Tipping in Service Systems: The Role of a Social Norm
49 Pages Posted: 7 Dec 2018
Date Written: November 20, 2018
We study the impact of tipping in a service facility on the server's tipping wage, in the presence of an endogenously formed social norm. The problem is modeled as a two-stage tipping game: In the first stage, delay-sensitive customers arrive at an M/M/1 facility and decide whether to join or not, and if so, how much to tip. In the second stage customers who joined meet in a social market, compare their tip amounts, and are penalized on tipping differently from one another. All customers are homogeneous in terms of their valuation of the service and waiting cost rate. Yet, some customers visit the facility repeatedly and can therefore obtain a shorter waiting time by tipping more. Other customers visit only once and hence, cannot influence their waiting time via their tip. We find that in the presence of a social norm, the server cannot extract the optimal social welfare through tipping, because of (i) rents that the repeat customers can accrue and (ii) the variability in tips, introduced by repeat customers, which causes the social costs to be strictly positive. Nevertheless, in some limiting cases, the tipping wage approaches the optimal welfare when (i) the social norm is weak and there are many repeat customers such that no one-time customers join; or when (ii) the social norm is strong and there are few repeat customers who join.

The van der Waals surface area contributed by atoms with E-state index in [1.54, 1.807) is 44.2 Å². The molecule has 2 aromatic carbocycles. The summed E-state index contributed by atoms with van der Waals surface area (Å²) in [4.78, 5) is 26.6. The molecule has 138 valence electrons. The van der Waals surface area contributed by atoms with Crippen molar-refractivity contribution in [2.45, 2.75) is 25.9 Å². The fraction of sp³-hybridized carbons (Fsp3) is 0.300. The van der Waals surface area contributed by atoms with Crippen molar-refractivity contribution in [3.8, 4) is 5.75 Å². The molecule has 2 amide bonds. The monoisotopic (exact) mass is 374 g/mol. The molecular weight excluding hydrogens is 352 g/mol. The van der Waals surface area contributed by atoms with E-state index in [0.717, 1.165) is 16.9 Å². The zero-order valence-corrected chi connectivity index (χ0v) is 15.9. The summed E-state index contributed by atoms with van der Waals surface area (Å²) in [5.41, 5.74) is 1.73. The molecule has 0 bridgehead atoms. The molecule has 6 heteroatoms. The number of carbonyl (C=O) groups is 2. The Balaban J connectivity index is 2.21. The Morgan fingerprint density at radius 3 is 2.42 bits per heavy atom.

Keywords: queuing games, social norm, tipping
JEL Classification: L80, C72, D6
Suggested Citation: Suggested Citation